I think we can agree that most of us would like to escape the broken record of mom guilt—and not have it shipped to us on the fly.
One of a million moments in my 13 years of motherhood that mom guilt played out loudly was last Monday.
I looked into the tear-soaked eyes of my seven-year-old through the screen on my phone. As she sobbed uncontrollably, I could feel her physical pain and heartache in missing and needing me. Pleading for me not to go, not to get on the plane, to just come back to her dad’s house and bring her home instead.
Disclaimer: when this FaceTime moment occurred, she had been away from home less than one hour. I was running 30 minutes later than planned to get to the airport, and my carry-on bag was packed only halfway because I was (of course) waiting for the dryer to finish. It had been my older daughter’s 13th birthday party (including sleepover) weekend. I was an exhausted mom, chauffeur, chef, and teen drama mediator.
And now, I was even further swarmed by guilt. This four-day trip to a poetry retreat in the woods of upstate New York was the chance of a lifetime and an opportunity to learn from two of my spoken word poetry idols alongside other writers. I was nervous and struggling to feel worthy of the opportunity, but the mom guilt weight was heavier than all the other emotions combined.
As I looked into her puppy dog eyes, I saw the decision as a floating bridge. Two sides, one with calm waters and the other choppy with emotions: regret, guilt, forgiveness, failure. But both deep with pressure and heavy at the bottom.
So often it feels like there is no right decision. We are all essentially “winging it” as parents all the time anyway, right!? And as a single mom, the pressure for right decisions and choices and activities and adventures and friends is completely daunting and impossible. Perfectionist Momming is real. Mom guilt is real. It’s alive and looming around every corner of decision.
Did I do the “right thing” by getting on the plane? For me, yes. For her, no—at least not in that moment. Is that selfish or self-first? The oxygen mask has to go on the mom first, right? Is that still a thing? Or do we just pour out our entire selves into their little cups until we are bone-dry and break down.
I like to think that self-care is the best example for my daughters. I’m sure I’ve read that somewhere…or everywhere. But the balance (and fear) of it bending into abandonment is the truth of the scales.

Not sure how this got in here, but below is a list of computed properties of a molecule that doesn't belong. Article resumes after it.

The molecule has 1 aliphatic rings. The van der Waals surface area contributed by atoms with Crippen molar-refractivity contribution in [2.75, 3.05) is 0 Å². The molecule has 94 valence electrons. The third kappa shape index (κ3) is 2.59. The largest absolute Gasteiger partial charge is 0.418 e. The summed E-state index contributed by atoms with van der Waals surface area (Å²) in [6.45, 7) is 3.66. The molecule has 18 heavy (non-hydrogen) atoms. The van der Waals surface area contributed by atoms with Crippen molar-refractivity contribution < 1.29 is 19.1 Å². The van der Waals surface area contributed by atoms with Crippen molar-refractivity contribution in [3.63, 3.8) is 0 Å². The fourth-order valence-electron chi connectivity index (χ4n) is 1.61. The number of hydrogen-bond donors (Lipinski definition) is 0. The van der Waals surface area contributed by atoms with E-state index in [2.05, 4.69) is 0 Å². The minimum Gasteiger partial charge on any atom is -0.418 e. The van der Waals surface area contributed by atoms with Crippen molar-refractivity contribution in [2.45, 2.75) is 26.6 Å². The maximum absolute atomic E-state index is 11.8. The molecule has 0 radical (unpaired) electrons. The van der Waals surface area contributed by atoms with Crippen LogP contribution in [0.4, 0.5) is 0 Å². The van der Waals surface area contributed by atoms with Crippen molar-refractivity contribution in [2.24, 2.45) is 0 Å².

We fear they will feel “not enough” or not important, the same way we feel now or used to feel at one time.
So what’s the cure? We need an antidote—or at least a crystal ball to see into their future therapy sessions.
Will they say, “My mom was so strong and I looked up to her for taking that class and being a ‘follow your dreams’ example.” Or will it be, “She left me when I needed her.”
In researching mom guilt, I was honestly shocked to find so many positive strands weaved into it all. Here’s a few:
1. Guilt and the awareness of these pressures and expectations, so often unrealistic, can help us to identify and tune into methods to handle situations differently the next time.
2. Guilt can help facilitate empathy and show our humanness to our children, especially our teens.
According to Brené Brown, “Guilt is adaptive and helpful—it’s holding something we’ve done or failed to do up against our values and feeling psychological discomfort.”
So in other words, shift your expectations and give yourself a break. Self-awareness of my people-pleasing, perfectionist mind and always trying to “get it right” (read: be perfect) is the first step to my mom guilt recovery.
It was during open mic at the poetry retreat when I realized permission plays a heavy role in this mindset for me. I had finished two short cover poems and looked up and out over the mic into the audience—into the faces of my 10 classmates and two instructors, and I said, “Is it okay if I do one more? Have I been up here too long? Is my time up?”
I was asking permission to take up time and space and stage. Aha moment! I do this almost every day. I ask permission, even from my kids. My instructor’s response was exactly what I needed to hear to snap me out of it. He said, “You have the stage. It’s all yours, do your thing.” So I did, and it felt amazing!
Another big one for me is over-apologizing. Showing our kids how to own up and apologize is important and teaches them empathy and forgiveness. But it becomes dangerous when we (especially as women and moms) apologize for the little things like, “I’m sorry your favorite shirt wasn’t dry yet,” or, “I’m sorry traffic was bad and we’re late.”
If we continue this way, we’re guiding them toward a path of “Mom makes bad decisions and is to blame for everything”—a double-edged sword in which they are released from taking responsibility for actual mistakes and encouraged to over-apologize throughout life. It also devalues the phrase “I’m sorry,” which should carry weight, empathy, behavior awareness, and correction, if needed.
The antidote to mom guilt is in the imperfect moments and hard decisions. Less self-judgement, more grace—easier said than done, I know, but practicing in the small moments can make a huge impact, especially in teaching our children, by example, to be kind humans who value self-care. Let’s give our kids the pole and teach them how to fish—and not apologize for not fishing for them.
Realizing that we have the power to redefine expectations and change the game is a power so much louder than the mom guilt record. Let’s crank that jam up loud with the windows down!
“It’s extremely counter-cultural to admit that life is not perfect. I think that people are desperate to admit together that life is messy, and that marriage is hard, and that parenting is excruciating sometimes. And that doesn’t mean that you’re doing something wrong. It’s hard because it’s supposed to be.” ~ Glennon Doyle